More Kinect: skeletons and thoughts

This is fun! Today I created a C# application to view skeletons on my PC monitor. Below is the result (available in HD res):

I’m just doing some silly moves in front of the camera like lifting my arms etcetera, so nothing spectacular there; it’s the skeleton being displayed on the monitor what’s spectacular, and fun!

Every time I did some tests, the kids came running from the livingroom and started jumping, waving their arms and doing all kinds of crazy stuff 🙂

At the end of the video, where I walk back towards my keyboard and the distance to the Kinect reduces to 50 cm or so, you can see that the Kinect is getting a hard time tracking all the joints; it becomes a big mess. But that’s okay.

After tinkering with the Kinect and the Kinect SDK for 8 hours or so, my first impression is better than I expected, acually. The way speech is being recognized, how well a skeleton is being tracked is better then I had expected. Ready for use! Is it, or…?

My goal is to use the Kinect for speech and gesture recognition; for that I want to develop a small, lean and mean app that does just that and that can interface with my Domotica system in some way. Either by adding a TCP server to the app, or by uploading information with XMLRPC, or whatever – haven’t really thought about that yet. But I also need an application to ‘record’ gestures and an easy way to define new speech commands this app should recognize; and not just “light on”, but also commands with variables in them, like “we will be back at 16:00”. My system can handle this kind of ‘dynamic events’, so the Kinect should too, right?

But some other things give me second thoughts about the usability of the Kinect.

First, while I was capturing this video, the CPU usage on my Intel E8200 Core 2 Duo (2.66 GHz) Windows 7 Ultimate PC with 8GB RAM was around 50-60%; that’s rather high. Well, I guess most of the CPU cycles were consumed by displaying the skeleton on the screen (which is something I won’t need in the end), but I really need to know what the remainder of the current 50-70% will be when I strip this app to what it is supposed to do: simply recognizing gestures and speech without UI. Cause I’m not that fond of spending that much processing power (and the power consumption that comes with it) on this.

Second, the SDK is limited to Windows 7 (and above, I guess). That’s too bad; now that I think of it; wouldn’t I be better off with something more versatile, platform independent? Wouldn’t it be ideal to connect a Kinect to some local, low-power processor unit (Raspberry Pi, xyz Plug, etc) and let that device take care of the processing and only communicate “the stuff that matters” to the central system? Hmm, maybe I should have a look at some alternatives as well.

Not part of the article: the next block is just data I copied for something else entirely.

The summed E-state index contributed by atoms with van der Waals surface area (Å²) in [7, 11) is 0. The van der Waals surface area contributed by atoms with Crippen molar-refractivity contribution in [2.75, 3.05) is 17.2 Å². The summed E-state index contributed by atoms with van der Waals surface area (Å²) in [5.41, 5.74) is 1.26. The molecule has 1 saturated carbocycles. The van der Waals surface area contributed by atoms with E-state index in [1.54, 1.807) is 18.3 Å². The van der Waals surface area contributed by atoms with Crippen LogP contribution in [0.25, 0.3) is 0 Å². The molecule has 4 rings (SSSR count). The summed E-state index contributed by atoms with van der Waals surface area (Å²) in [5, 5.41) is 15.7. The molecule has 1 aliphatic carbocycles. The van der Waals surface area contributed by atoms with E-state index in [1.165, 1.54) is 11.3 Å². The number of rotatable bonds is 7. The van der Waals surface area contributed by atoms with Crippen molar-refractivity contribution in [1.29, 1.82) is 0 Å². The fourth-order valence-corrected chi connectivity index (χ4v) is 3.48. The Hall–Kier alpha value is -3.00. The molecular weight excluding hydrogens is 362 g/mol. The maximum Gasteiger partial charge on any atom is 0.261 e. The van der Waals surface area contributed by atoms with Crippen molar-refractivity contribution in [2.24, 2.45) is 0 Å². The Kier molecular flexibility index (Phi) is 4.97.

Third, the Kinect uses USB to connect to the PC. What if I want to use more than 1 Kinect, say 2 or 3, throughout the house? How do I fix that, USB and max 5 meters of cable length?

So although I’m impressed by the Kinect, there’s still a huge pile of things to do, discover, explore and.. decide!

The Kinect and Home Automation

Microsoft Kinect

A new, exciting piece of hardware arrived today – a Microsoft Kinect. The Microsoft Kinect (formerly known as ‘Project Natal’) was primarily sold as an accessory for the XBOX game console, but that’s going to change. Microsoft released a Kinect for Windows SDK earlier this year, which enables developers to unlock the possibilities of the Kinect to the Windows platform.

Now this Kinect is really becoming interesting for Domoticans 🙂 Interacting with your Home Automation system by using gestures, speech, tracking people – that really sounds like the next step to me. So when Robin, who’s also a member of Domoticaforum Europe asked me if I would like to have a look at the Kinect, I didn’t hesitate one second – yes, of course!

Before I could start I had to download & install Visual Studio 2010 Express and the Kinect for Windows SDK. Most of the SDK samples are written in C#, so I installed VS C# 2010 Express and the SDK on my Windows 7 machine. After the Kinect arrived, I plugged it in and all the drivers that were needed were installed. I started Visual Studio, started the Speech sample and started saying some colors, cause this sample was setup to recognize the colors red, green and blue. And it did, very well.

One strange thing though – I had to press the ENTER key to stop that sample application? Okay.. there’s a better way to do that for an application that can recognize speech, so the first thing I changed was adding the word “shutdown” to the list of words that should be recognized and added some code that would do just that: shutting down the sample application. And although I’ve never ever done C# before, I did it in a matter of minutes… cool! I think I can work with this.

Although this was a very brief encounter with the Kinect, as far as I can see now, there are great opportunities for this Kinect in the world of Home Automation/Domotica. Now let’s see if I can also recognize gestures; which sounds much more complex and maybe it is – well, I can tell more about that in a few days, or weeks maybe…

Happy Easter!